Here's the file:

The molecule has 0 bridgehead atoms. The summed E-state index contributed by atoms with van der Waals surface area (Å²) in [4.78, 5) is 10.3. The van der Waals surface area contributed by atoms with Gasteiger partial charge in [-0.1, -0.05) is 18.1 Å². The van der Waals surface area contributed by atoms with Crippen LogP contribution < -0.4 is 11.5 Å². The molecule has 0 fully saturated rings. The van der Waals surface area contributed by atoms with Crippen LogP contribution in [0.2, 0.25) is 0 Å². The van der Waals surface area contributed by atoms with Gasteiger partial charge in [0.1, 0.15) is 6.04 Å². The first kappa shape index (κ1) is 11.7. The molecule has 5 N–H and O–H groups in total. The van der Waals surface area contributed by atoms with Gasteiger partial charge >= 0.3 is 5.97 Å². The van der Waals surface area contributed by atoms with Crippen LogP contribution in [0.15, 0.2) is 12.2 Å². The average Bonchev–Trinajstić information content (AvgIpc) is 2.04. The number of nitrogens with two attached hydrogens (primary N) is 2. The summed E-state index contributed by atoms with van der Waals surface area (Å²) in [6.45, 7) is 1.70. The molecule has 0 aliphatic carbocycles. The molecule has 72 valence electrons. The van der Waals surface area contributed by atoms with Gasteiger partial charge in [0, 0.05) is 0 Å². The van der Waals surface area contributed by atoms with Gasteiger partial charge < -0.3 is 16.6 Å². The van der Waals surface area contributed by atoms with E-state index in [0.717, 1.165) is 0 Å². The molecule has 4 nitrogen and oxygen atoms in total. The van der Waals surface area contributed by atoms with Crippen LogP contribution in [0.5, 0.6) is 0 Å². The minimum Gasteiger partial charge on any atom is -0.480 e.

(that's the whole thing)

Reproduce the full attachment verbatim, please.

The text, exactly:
The molecule has 0 bridgehead atoms. The summed E-state index contributed by atoms with van der Waals surface area (Å²) in [4.78, 5) is 10.3. The van der Waals surface area contributed by atoms with Gasteiger partial charge in [-0.1, -0.05) is 18.1 Å². The van der Waals surface area contributed by atoms with Crippen LogP contribution < -0.4 is 11.5 Å². The molecule has 0 fully saturated rings. The van der Waals surface area contributed by atoms with Crippen LogP contribution in [0.2, 0.25) is 0 Å². The van der Waals surface area contributed by atoms with Gasteiger partial charge in [0.1, 0.15) is 6.04 Å². The first kappa shape index (κ1) is 11.7. The molecule has 5 N–H and O–H groups in total. The van der Waals surface area contributed by atoms with Gasteiger partial charge >= 0.3 is 5.97 Å². The van der Waals surface area contributed by atoms with Crippen LogP contribution in [0.15, 0.2) is 12.2 Å². The average Bonchev–Trinajstić information content (AvgIpc) is 2.04. The number of nitrogens with two attached hydrogens (primary N) is 2. The summed E-state index contributed by atoms with van der Waals surface area (Å²) in [6.45, 7) is 1.70. The molecule has 0 aliphatic carbocycles. The molecule has 72 valence electrons. The van der Waals surface area contributed by atoms with Gasteiger partial charge in [0, 0.05) is 0 Å². The van der Waals surface area contributed by atoms with Gasteiger partial charge < -0.3 is 16.6 Å². The van der Waals surface area contributed by atoms with E-state index in [0.717, 1.165) is 0 Å². The molecule has 4 nitrogen and oxygen atoms in total. The van der Waals surface area contributed by atoms with Crippen LogP contribution in [0.5, 0.6) is 0 Å². The minimum Gasteiger partial charge on any atom is -0.480 e.